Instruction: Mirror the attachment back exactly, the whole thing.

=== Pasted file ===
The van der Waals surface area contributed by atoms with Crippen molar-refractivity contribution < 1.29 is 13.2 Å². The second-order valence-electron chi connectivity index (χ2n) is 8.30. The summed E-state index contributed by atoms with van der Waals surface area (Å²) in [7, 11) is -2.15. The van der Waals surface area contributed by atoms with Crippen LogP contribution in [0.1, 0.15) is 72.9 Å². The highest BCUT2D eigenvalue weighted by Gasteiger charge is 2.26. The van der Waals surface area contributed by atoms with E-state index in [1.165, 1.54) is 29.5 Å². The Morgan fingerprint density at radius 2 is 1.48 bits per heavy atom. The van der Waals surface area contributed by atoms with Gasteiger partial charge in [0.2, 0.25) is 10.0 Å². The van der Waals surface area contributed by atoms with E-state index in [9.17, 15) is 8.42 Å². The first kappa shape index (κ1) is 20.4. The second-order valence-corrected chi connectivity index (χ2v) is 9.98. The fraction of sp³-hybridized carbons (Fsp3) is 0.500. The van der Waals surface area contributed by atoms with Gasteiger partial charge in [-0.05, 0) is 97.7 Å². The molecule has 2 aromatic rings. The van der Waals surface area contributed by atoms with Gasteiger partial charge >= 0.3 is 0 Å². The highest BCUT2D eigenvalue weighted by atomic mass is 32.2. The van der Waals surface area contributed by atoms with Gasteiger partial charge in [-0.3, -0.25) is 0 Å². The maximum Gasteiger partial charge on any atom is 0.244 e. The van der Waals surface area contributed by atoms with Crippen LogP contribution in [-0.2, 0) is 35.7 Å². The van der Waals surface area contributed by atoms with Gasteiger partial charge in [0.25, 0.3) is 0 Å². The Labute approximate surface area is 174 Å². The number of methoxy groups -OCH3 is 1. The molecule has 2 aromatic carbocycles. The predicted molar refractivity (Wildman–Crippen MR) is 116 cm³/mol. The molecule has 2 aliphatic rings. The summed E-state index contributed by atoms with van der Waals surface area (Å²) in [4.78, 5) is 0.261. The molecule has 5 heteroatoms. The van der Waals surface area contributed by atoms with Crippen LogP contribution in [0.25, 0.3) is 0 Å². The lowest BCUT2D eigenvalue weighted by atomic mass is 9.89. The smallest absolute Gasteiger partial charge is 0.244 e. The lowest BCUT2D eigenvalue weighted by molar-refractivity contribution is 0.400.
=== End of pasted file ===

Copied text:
The van der Waals surface area contributed by atoms with Crippen molar-refractivity contribution < 1.29 is 13.2 Å². The second-order valence-electron chi connectivity index (χ2n) is 8.30. The summed E-state index contributed by atoms with van der Waals surface area (Å²) in [7, 11) is -2.15. The van der Waals surface area contributed by atoms with Crippen LogP contribution in [0.1, 0.15) is 72.9 Å². The highest BCUT2D eigenvalue weighted by Gasteiger charge is 2.26. The van der Waals surface area contributed by atoms with E-state index in [1.165, 1.54) is 29.5 Å². The Morgan fingerprint density at radius 2 is 1.48 bits per heavy atom. The van der Waals surface area contributed by atoms with Gasteiger partial charge in [0.2, 0.25) is 10.0 Å². The van der Waals surface area contributed by atoms with E-state index in [9.17, 15) is 8.42 Å². The first kappa shape index (κ1) is 20.4. The second-order valence-corrected chi connectivity index (χ2v) is 9.98. The fraction of sp³-hybridized carbons (Fsp3) is 0.500. The van der Waals surface area contributed by atoms with Gasteiger partial charge in [-0.05, 0) is 97.7 Å². The molecule has 2 aromatic rings. The van der Waals surface area contributed by atoms with Gasteiger partial charge >= 0.3 is 0 Å². The highest BCUT2D eigenvalue weighted by atomic mass is 32.2. The van der Waals surface area contributed by atoms with Gasteiger partial charge in [-0.3, -0.25) is 0 Å². The maximum Gasteiger partial charge on any atom is 0.244 e. The van der Waals surface area contributed by atoms with Crippen LogP contribution in [-0.2, 0) is 35.7 Å². The van der Waals surface area contributed by atoms with Gasteiger partial charge in [0.25, 0.3) is 0 Å². The Labute approximate surface area is 174 Å². The number of methoxy groups -OCH3 is 1. The molecule has 2 aromatic carbocycles. The predicted molar refractivity (Wildman–Crippen MR) is 116 cm³/mol. The molecule has 2 aliphatic rings. The summed E-state index contributed by atoms with van der Waals surface area (Å²) in [4.78, 5) is 0.261. The molecule has 5 heteroatoms. The van der Waals surface area contributed by atoms with Crippen LogP contribution in [0.25, 0.3) is 0 Å². The lowest BCUT2D eigenvalue weighted by atomic mass is 9.89. The smallest absolute Gasteiger partial charge is 0.244 e. The lowest BCUT2D eigenvalue weighted by molar-refractivity contribution is 0.400.